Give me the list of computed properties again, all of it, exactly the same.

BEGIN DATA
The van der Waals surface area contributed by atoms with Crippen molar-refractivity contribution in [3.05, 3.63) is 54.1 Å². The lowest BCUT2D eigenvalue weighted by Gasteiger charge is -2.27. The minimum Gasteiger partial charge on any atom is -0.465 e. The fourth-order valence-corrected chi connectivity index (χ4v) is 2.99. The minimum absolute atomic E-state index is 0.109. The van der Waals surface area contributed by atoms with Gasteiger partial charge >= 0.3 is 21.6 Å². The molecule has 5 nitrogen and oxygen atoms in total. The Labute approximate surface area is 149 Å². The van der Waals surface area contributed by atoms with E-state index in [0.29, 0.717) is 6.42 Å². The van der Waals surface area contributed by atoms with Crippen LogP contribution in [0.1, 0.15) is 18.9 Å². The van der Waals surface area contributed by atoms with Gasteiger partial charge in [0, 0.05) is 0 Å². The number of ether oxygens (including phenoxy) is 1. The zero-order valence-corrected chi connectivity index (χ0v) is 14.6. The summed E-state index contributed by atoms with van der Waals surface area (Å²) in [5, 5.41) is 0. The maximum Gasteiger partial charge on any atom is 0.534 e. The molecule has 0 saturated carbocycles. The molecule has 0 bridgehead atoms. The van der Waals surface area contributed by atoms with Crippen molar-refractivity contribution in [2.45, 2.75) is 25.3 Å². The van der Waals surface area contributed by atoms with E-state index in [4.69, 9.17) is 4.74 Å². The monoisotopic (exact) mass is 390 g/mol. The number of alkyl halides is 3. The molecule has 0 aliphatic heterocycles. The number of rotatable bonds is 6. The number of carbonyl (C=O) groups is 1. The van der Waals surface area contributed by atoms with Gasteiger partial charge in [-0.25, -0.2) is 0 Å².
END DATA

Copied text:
The van der Waals surface area contributed by atoms with Crippen molar-refractivity contribution in [3.05, 3.63) is 54.1 Å². The lowest BCUT2D eigenvalue weighted by Gasteiger charge is -2.27. The minimum Gasteiger partial charge on any atom is -0.465 e. The fourth-order valence-corrected chi connectivity index (χ4v) is 2.99. The minimum absolute atomic E-state index is 0.109. The van der Waals surface area contributed by atoms with Gasteiger partial charge >= 0.3 is 21.6 Å². The molecule has 5 nitrogen and oxygen atoms in total. The Labute approximate surface area is 149 Å². The van der Waals surface area contributed by atoms with E-state index in [0.29, 0.717) is 6.42 Å². The van der Waals surface area contributed by atoms with Crippen LogP contribution in [0.1, 0.15) is 18.9 Å². The van der Waals surface area contributed by atoms with Gasteiger partial charge in [0, 0.05) is 0 Å². The number of ether oxygens (including phenoxy) is 1. The zero-order valence-corrected chi connectivity index (χ0v) is 14.6. The summed E-state index contributed by atoms with van der Waals surface area (Å²) in [5, 5.41) is 0. The maximum Gasteiger partial charge on any atom is 0.534 e. The molecule has 0 saturated carbocycles. The molecule has 0 bridgehead atoms. The van der Waals surface area contributed by atoms with Crippen molar-refractivity contribution in [2.45, 2.75) is 25.3 Å². The van der Waals surface area contributed by atoms with E-state index in [4.69, 9.17) is 4.74 Å². The monoisotopic (exact) mass is 390 g/mol. The number of alkyl halides is 3. The molecule has 0 aliphatic heterocycles. The number of rotatable bonds is 6. The number of carbonyl (C=O) groups is 1. The van der Waals surface area contributed by atoms with Gasteiger partial charge in [-0.25, -0.2) is 0 Å².